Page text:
This excerpt was edited out of the published version of Jonathan Safran Foer’s Eating Animals due to length concerns. Farm Forward is pleased to make it publicly available for the first time and we applaud Foer’s challenge to conventional thinking about sustainability. Educators are free to distribute this material at no cost to students. Sale of this copyrighted material is prohibited.
Wild caught salmon, which tend to be preferred over farm raised by environmentalists, come to us dominantly from two fishing methods: gillnets and purse seines. I want to consider gillneting and the question of sustainability. There are a number of ecological concerns with gillnetting and of particular concern for environmentalists is the bycatch of endangered species of salmon and steelhead that occur in the course of fishing for the salmon populations that are targeted.
Rather than bycatch or ecological problems, though, I want to consider the salmon themselves. The gillnet has an old history, but has changed radically as it became supersized through modern technologies like synthetic fibers that made nets larger and less visible to fish. Today gillnets can be up to a mile long, and the environmental damage and indiscriminate death they can cause is dramatic enough that the United Nations banned their use in international waters in 1993. Gillnets are, however, common in fishing for salmon in US waters.
As its name suggests, gillnets are specifically designed to ensnare fish by their sensitive gills. Gillnets hang in the water like walls, held down by weighted bottoms. Fish swim part way through the nets, get stuck, and when they try to back out, ensnare themselves further. Their gills are held shut or peeled open as they enter the panic of animals that suddenly—perhaps for the first time in their lives—can no longer control their movement. The salmon in gillnets may simply suffocate or, struggling, cause the nylon to tear into their bodies and then bleed to death. Most disturbingly, gillnets are often left to stand for extended periods, so the animals may languish for hours. If they do make it to the surface alive, the salmon will be roughly pulled from the net by hand. Lucky fish will then have their gills cut and bleed to death. Less lucky fish will suffocate. The least lucky will be tossed directly upon ice for the slowest possible death. (The cooling prolongs the time it takes for the suffocating fish to become unconscious. The fish can experience its death for 15 minutes or more.)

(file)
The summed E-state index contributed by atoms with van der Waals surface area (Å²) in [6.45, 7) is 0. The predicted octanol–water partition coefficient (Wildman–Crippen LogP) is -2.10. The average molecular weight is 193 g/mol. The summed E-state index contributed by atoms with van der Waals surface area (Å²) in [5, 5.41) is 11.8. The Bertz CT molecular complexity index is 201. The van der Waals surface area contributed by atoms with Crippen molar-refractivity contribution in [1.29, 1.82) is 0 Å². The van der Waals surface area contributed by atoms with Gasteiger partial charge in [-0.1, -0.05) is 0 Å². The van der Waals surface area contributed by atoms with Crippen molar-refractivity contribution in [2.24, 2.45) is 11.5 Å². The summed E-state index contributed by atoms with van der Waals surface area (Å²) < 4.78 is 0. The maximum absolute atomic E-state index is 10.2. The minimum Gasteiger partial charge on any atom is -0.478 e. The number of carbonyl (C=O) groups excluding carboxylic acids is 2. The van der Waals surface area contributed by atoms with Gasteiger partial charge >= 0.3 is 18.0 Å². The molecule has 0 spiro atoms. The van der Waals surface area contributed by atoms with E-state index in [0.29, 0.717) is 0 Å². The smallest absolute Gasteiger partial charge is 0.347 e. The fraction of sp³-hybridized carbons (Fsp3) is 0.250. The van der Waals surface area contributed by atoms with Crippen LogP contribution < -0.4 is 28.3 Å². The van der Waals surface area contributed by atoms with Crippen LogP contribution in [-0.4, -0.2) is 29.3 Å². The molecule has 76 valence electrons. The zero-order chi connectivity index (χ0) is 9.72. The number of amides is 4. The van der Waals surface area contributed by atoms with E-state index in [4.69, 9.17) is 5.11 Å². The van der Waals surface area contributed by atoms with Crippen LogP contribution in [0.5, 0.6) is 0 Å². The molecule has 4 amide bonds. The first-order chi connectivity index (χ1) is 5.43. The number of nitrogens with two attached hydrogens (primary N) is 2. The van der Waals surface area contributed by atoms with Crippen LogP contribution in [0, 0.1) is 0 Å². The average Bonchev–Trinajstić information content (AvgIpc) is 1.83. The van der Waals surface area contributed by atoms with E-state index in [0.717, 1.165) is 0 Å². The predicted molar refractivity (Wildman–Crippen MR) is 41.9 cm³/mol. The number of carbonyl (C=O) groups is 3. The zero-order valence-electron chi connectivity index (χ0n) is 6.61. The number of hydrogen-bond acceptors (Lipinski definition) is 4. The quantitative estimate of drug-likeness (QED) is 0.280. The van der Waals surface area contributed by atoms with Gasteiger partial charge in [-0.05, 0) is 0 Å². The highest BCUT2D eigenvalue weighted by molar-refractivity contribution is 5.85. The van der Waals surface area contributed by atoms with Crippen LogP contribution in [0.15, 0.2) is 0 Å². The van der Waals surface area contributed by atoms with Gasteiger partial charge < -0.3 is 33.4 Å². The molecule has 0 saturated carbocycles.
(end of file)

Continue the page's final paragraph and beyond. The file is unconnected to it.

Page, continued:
Gillnets and purse seines are the preferred ways to catch salmon, at least if you ask most environmental groups who rightly oppose the destructive wastefulness of salmon aquaculture. Sadly, for a certain kind of environmentalism, the slow, excruciating deaths inevitably produced by gillnets and purse seines are not even brought into the moral equation. Sustainability is regarded as a good in its own right. This kind of cold environmentalism asks only if we can keep doing X or Y in future generations. Does the fact that we can perpetually trap fish by their gills make it better? In a way, it does make it better—for us. But if the final measure of it all is not the taste of flesh in our mouths, but the kind of world we have created, then sustainability is nothing in itself.
Sustainability doesn’t provide an ethic, a place to hang your hat, a goal to strive for. Ecological soundness is a necessary component of good eating, but it isn’t enough. In fact, the real nightmare scenario is that the kinds of monstrous agriculture and aquaculture we have begun might, through some unforeseen future technology, actually become sustainable. Imagine an eternity of tuna slowly drowning on longlines, sickly shrimp on barren coasts once filled with mangroves, and salmon with faces gnawed to the bone in the filthy fecal soup of intensive aquaculture. This is our present. Now imagine it is also our gift to the future.